Home / Music / Concert Reviews / Nada Surf @ Turner Hall Ballroom

Nada Surf @ Turner Hall Ballroom

Dec. 7, 2012

Dec. 10, 2012
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CJ Foeckler
Nada Surf is 20 years old, which means there are ostensibly a number of 40-somethings walking around with a well-worn place in their Walkmans for this band, an alt-rock mainstay that overcame one-hit wonder status to have a prolific and successful career. The group is still making albums, but Nada Surf is truly a vestige of the old guard, left over from a time when fuzzy guitars, catchy choruses and teenage sentimentalism were the simple, dependable pillars of rock. Based on Friday night’s show at the Turner Hall Ballroom, however, the band appears to have aged quite gracefully, maintaining a visceral conviction in songs they wrote 10 or 15 years ago. The band played a long string of hits from across its catalog, chatted with the audience, took requests and generally behaved like a bunch of giddy teenagers rather than the weathered rock vets one might imagine them to be. They’ve played an impressive three headlining tours this year, but nothing about Friday’s show felt routine. Singer-guitarist Matthew Caws was in awe of Turner Hall’s hospitality and seemed to be having a sincerely good time. Drummer Ira Elliot goofed around with a toy raygun in between songs. And they even broke down and encored with “Popular,” which Caws admitted they hadn’t played in a while.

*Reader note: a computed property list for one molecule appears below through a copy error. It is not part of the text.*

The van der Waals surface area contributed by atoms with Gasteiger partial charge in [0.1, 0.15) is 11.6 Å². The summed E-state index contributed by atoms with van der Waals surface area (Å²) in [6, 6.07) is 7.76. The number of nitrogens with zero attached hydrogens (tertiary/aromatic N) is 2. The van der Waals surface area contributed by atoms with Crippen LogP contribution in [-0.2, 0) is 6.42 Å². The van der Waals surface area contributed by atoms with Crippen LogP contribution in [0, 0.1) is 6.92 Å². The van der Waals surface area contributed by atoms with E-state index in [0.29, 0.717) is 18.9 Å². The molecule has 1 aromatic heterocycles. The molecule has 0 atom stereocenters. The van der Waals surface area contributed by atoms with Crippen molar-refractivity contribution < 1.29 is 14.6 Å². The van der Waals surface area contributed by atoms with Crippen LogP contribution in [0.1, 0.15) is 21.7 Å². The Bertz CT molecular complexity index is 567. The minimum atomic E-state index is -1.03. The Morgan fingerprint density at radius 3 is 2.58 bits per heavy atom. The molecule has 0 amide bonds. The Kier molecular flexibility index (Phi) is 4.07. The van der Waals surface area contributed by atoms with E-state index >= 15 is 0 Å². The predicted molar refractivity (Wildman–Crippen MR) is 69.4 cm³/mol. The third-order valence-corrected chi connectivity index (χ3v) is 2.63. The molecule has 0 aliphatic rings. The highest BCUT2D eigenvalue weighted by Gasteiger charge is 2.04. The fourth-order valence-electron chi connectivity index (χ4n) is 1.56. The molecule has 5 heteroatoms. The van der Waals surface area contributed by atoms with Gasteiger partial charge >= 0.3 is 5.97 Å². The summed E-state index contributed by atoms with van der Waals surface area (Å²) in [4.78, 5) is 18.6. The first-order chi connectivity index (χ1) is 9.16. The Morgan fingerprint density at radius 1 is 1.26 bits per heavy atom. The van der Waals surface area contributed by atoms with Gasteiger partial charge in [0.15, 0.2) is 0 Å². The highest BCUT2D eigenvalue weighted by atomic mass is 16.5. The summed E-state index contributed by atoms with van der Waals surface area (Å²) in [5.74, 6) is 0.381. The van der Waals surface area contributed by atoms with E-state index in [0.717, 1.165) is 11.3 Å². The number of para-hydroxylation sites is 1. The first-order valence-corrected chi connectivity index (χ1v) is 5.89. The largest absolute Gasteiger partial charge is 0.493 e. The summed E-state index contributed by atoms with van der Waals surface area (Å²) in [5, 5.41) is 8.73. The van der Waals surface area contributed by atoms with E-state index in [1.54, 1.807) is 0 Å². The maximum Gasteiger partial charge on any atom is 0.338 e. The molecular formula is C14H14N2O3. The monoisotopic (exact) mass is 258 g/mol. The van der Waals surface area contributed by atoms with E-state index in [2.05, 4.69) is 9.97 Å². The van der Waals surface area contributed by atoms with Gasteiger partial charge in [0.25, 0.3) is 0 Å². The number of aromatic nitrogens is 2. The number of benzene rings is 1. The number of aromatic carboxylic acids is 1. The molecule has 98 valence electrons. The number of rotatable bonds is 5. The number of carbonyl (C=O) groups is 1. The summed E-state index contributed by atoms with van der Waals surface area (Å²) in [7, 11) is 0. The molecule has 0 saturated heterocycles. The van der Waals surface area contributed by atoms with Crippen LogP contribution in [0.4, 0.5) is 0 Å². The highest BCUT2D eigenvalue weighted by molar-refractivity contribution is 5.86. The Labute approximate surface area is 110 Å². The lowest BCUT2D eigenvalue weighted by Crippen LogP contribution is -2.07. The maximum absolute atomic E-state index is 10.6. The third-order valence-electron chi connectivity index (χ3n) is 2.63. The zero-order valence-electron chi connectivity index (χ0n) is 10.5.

After opening with the first two songs from new album The Stars Are Indifferent to Astronomy, the band delved into older material from mid-aughts favorites Let Go and This Weight is a Gift, including “Killian’s Red” and “Do It Again.” The surprising fan favorite of the set’s first half turned out to be “Looking Through,” a driving, up-tempo cut from Stars. This led into a string of three songs from the band’s second album, The Proximity Effect, including “Hyperspace” and “Amateur.” Lead guitarist Doug Gillard (formerly of Guided By Voices), who’d been quietly nailing his parts all night, broke out with a noisy guitar outro to “Paper Boats,” and a by-request performance of the down-tempo “Blonde on Blonde” was a late highlight. The band finished the night with a four-song encore capped off by “Blankest Year,” the “big audience participation song” during which Caws took great joy in getting the crowd to scream “fuck it” over the course of several reprises. 

In one of his new songs, Caws sings “it’s never too late for teenage dreams,” and on Friday night that wishful refrain had the ring of truth. At one point toward the end of the set, an older guy in front of me turned, lowered a satisfied gaze over the audience, and threw the ubiquitous, two-pronged symbol for “rock” high above his head. While this would have seemed lame at, say, last month’s Titus Andronicus gig, it wasn’t at all out of place at Nada Surf, where only yards away, a high-school-aged couple nuzzled noses during “Always Love.” Friday’s performance turned everyone into a teenager – the band, the audience, the sound guy unashamedly head-banging offstage. Nada Surf was the great equalizer for an audience of young and old alike, each group with its own legitimate claim to a band on its way to becoming timeless.




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